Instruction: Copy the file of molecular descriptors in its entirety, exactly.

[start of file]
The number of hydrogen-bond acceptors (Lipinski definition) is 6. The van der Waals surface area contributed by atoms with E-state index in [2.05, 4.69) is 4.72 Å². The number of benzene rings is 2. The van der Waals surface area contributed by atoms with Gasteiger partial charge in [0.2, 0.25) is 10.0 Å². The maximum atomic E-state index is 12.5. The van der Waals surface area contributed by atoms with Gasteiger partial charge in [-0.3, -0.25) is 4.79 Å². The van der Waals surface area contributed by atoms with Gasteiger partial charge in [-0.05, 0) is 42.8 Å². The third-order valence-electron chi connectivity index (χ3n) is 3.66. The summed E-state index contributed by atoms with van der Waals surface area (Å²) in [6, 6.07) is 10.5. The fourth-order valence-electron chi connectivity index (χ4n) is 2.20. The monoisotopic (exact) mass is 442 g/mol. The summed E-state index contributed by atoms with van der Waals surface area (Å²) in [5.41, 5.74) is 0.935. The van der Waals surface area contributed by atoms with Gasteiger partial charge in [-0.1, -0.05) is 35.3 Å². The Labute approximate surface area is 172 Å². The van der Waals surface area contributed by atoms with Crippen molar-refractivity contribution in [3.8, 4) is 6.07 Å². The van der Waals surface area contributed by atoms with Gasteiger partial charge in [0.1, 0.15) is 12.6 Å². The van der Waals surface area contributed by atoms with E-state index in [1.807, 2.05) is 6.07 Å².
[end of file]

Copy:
The number of hydrogen-bond acceptors (Lipinski definition) is 6. The van der Waals surface area contributed by atoms with E-state index in [2.05, 4.69) is 4.72 Å². The number of benzene rings is 2. The van der Waals surface area contributed by atoms with Gasteiger partial charge in [0.2, 0.25) is 10.0 Å². The maximum atomic E-state index is 12.5. The van der Waals surface area contributed by atoms with Gasteiger partial charge in [-0.3, -0.25) is 4.79 Å². The van der Waals surface area contributed by atoms with Gasteiger partial charge in [-0.05, 0) is 42.8 Å². The third-order valence-electron chi connectivity index (χ3n) is 3.66. The summed E-state index contributed by atoms with van der Waals surface area (Å²) in [6, 6.07) is 10.5. The fourth-order valence-electron chi connectivity index (χ4n) is 2.20. The monoisotopic (exact) mass is 442 g/mol. The summed E-state index contributed by atoms with van der Waals surface area (Å²) in [5.41, 5.74) is 0.935. The van der Waals surface area contributed by atoms with Gasteiger partial charge in [-0.1, -0.05) is 35.3 Å². The Labute approximate surface area is 172 Å². The van der Waals surface area contributed by atoms with Crippen molar-refractivity contribution in [3.8, 4) is 6.07 Å². The van der Waals surface area contributed by atoms with Gasteiger partial charge in [0.1, 0.15) is 12.6 Å². The van der Waals surface area contributed by atoms with E-state index in [1.807, 2.05) is 6.07 Å².